You cannot get credit for a final draft or reflection without a rough draft or partial reflection and approved proposal. You can't get credit for a rough draft or partial draft without an approved proposal. So you still have to do the proposal even if it’s too late to get credit, and likewise for the second step. No rough drafts or partial reflections will be accepted after April 10.

Attendance: You will lose 2 points for each absence beyond the fourth one. However, you can recover those points by writing a Risky Thinking based on the recommended readings (2 points per reading reflected upon), for the day you missed. I also want to let you know that I take attendance not as a policing mechanism but also as a way to stay connected with all of you. It’s difficult for me to get to know a class full of students, and taking attendance helps me do that. Please know that, if you miss two classes in a row without hearing from you, I will likely contact you just because I care about you and your health, not because I want to yell at you.

I will not penalize you for technology failures beyond your control (dropping your phone in the toilet I do consider to be within your control). If you have technology problems, just email or call right away to let me know.

Incompletes: Incompletes are not available for making up Risky Thinkings, except with a letter from a medical professional saying you have a medical condition that prevented you from completing the assignments. Otherwise incompletes are only available for completing projects.


Doing the readings will be crucial for this course as we will use them as the basis for most of our discussions. If you haven't read, you won't be able to discuss and you may be limited to observing rather than participating. I reserve the right, if it becomes clear that people are not doing the readings, to introduce a ticketing system with quizzes for participating in the discussion.

It is important to me that you be able to afford the readings for this course as well. Thus, there are no textbooks. You should be able to access all the readings both on and off campus (note the "" section of some URLs that will allow you to access restricted readings by logging onto the UW library system). I have verified the links in the past few weeks. If you can't access a reading, please let me know.

Finally, it is important to me to find readings from authors of diverse backgrounds, as I believe strongly that life experience is always part of the knowledge process and I like to have access to knowledge that comes from a variety of life experiences. I do that imperfectly, of course, as I also think that there are also some very important readings that come from people who have life experiences more similar to me. This is also why much of the course is student-guided, so that you can also influence what we read.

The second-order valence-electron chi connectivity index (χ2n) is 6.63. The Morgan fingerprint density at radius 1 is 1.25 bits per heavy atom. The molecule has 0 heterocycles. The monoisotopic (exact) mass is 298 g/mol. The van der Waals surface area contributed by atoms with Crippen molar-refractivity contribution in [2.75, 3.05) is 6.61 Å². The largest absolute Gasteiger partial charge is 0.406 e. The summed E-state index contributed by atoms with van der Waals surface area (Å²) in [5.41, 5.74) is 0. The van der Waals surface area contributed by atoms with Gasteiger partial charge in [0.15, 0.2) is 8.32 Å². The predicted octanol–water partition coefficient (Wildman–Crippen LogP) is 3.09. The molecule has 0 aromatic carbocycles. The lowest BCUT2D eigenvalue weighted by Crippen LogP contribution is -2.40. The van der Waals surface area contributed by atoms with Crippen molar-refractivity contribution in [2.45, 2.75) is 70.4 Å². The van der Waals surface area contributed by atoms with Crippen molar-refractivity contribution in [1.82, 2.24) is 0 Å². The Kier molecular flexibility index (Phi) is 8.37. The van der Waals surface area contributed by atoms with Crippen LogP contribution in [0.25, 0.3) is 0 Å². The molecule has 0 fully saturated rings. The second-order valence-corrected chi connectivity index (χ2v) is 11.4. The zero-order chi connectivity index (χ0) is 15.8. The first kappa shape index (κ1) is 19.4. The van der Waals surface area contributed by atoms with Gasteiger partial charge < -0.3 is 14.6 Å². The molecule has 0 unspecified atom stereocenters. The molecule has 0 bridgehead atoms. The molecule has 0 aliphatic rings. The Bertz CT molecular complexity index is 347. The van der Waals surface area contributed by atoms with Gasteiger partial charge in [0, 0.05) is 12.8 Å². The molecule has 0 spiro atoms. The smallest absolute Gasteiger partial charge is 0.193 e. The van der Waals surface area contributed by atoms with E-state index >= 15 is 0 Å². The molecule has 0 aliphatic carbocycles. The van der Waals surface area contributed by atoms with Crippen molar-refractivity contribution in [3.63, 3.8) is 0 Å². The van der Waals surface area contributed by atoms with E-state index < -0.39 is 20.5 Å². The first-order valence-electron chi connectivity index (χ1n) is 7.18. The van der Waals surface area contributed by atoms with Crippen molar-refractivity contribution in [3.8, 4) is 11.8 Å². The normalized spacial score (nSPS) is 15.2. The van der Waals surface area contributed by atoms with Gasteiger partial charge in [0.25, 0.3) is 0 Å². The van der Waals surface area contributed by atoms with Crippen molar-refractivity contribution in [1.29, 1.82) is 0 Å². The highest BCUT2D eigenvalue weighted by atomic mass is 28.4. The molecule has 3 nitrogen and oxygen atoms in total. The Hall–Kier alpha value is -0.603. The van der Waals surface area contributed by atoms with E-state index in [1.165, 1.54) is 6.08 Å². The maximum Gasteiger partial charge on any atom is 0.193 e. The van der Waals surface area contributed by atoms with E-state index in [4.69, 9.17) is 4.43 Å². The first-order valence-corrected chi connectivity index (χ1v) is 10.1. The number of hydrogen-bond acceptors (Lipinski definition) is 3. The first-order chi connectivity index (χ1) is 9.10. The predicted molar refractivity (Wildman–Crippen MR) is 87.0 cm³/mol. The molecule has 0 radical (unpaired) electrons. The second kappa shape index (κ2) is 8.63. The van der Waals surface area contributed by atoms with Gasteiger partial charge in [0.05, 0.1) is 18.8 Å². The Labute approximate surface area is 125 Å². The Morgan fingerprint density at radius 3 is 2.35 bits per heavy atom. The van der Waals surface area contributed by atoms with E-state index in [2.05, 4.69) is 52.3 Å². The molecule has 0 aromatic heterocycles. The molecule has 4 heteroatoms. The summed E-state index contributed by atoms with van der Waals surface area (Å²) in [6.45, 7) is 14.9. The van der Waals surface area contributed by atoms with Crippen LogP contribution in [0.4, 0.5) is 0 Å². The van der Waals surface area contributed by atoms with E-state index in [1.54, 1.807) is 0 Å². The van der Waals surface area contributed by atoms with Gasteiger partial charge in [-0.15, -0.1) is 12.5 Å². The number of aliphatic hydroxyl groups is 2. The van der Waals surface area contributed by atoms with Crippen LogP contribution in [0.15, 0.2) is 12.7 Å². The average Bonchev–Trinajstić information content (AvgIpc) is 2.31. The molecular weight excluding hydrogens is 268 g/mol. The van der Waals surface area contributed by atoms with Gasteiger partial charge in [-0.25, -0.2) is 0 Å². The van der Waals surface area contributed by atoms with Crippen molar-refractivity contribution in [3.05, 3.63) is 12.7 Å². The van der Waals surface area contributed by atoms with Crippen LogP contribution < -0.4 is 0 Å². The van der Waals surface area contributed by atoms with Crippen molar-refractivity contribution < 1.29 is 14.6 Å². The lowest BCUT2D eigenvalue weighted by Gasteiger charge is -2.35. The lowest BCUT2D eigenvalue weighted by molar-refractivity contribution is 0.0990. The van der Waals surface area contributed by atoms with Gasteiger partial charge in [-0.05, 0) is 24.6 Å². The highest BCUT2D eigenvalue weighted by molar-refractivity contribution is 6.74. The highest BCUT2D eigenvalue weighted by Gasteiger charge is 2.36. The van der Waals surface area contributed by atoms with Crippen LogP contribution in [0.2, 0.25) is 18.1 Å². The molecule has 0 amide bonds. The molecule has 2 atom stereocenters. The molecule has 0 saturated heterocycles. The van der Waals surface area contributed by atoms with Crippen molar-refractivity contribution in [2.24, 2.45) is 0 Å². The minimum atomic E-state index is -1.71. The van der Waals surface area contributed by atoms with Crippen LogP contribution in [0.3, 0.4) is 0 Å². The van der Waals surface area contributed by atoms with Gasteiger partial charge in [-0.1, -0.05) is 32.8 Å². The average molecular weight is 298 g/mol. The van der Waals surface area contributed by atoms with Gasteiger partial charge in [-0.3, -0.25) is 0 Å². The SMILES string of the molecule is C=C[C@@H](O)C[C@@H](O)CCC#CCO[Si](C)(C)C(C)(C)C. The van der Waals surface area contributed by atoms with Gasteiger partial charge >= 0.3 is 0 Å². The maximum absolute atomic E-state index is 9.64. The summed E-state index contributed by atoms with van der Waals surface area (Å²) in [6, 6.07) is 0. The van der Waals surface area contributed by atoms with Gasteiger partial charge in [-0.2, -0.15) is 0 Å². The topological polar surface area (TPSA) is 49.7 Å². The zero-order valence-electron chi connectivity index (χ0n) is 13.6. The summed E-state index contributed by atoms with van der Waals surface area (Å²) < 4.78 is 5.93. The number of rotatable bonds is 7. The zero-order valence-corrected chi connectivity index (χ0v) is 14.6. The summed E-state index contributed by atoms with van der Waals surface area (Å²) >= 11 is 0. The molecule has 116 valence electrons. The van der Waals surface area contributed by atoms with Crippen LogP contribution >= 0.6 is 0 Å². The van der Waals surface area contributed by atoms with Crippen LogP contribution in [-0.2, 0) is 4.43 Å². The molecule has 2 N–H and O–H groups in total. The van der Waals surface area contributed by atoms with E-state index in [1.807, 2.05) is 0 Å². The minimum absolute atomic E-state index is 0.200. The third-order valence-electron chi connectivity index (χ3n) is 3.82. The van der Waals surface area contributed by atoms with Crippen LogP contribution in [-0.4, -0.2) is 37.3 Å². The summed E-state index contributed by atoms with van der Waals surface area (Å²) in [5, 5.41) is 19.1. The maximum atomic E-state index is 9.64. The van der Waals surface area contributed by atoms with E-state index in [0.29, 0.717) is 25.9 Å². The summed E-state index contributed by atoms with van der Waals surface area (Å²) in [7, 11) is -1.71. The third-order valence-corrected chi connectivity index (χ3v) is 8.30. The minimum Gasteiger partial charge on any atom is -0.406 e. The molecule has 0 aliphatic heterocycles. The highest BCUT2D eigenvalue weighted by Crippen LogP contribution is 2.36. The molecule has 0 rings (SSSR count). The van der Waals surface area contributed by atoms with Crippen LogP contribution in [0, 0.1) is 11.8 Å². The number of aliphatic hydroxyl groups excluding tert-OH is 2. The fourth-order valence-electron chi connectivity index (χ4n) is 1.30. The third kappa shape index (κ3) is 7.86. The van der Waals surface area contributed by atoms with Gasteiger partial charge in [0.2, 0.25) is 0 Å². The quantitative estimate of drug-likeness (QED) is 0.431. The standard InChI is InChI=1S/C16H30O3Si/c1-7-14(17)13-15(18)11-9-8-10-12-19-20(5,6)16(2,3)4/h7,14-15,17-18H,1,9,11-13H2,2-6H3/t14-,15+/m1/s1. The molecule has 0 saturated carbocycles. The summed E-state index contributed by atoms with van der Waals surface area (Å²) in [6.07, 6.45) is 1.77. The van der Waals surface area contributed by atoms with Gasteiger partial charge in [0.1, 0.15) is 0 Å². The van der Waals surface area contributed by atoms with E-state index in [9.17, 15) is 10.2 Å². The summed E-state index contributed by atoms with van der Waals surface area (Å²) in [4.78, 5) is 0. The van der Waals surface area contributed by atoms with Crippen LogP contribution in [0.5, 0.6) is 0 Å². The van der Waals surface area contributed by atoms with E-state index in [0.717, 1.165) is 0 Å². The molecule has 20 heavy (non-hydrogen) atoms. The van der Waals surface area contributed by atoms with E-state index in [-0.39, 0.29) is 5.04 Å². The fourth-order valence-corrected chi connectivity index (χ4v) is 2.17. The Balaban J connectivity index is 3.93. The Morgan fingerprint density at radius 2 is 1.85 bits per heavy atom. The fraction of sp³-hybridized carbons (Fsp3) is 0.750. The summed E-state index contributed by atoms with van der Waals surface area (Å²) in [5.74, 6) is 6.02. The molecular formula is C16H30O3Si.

We are talking about pandemics in this course. And that means talking about pain and death. It also, sadly, sometimes means talking about human cruelty. I want this course to be a place where you feel comfortable to share your own feelings to the extent you wish. I also want you to know that my purpose is to honor the lives of those who have suffered through history, and to recognize the community-based people who have reduced and prevented suffering.


Week 1, Jan. 25-7: Introduction and course design; defining “pandemic” and “community”

In order to have a productive discussion there will be both a reading assignment due at the beginning of the second class meeting on January 27, and a writing opportunity.  When you do the reading, bring questions, objections, critiques, and reactions to talk about in class.  When you do the writing, do it to contribute to our planning the rest of the course.

Writing Opportunity:

Risky Thinking due before the beginning of class on Wednesday (after this they will be due on Mondays).

Reading Assignment:

UVA Health. (2020). Coronavirus & COVID-19: Glossary of Terms.

David M. Morens, Gregory K. Folkers, Anthony S. Fauci. (2009). What Is a Pandemic? The Journal of Infectious Diseases, (2007), 1018–1021

Kathleen M. MacQueen, Eleanor McLellan, David S. Metzger, Susan Kegeles, Ronald P. Strauss, Roseanne Scotti, Lynn Blanchard, and Robert T. Trotter, II. (2001). What Is Community? An Evidence-Based Definition for Participatory Public Health. American Journal of Public Health, 91, 1929-1938


Ted K. Bradshaw. (2008). The Post-Place Community: Contributions to the Debate about the Definition of Community. Community Development, 39(1), 5-16.

Brennan, M. A., & Brown, R. B. (2008). Community theory: Current perspectives and future directions: Journal of the community development society. Community Development, 39(1), 1-4.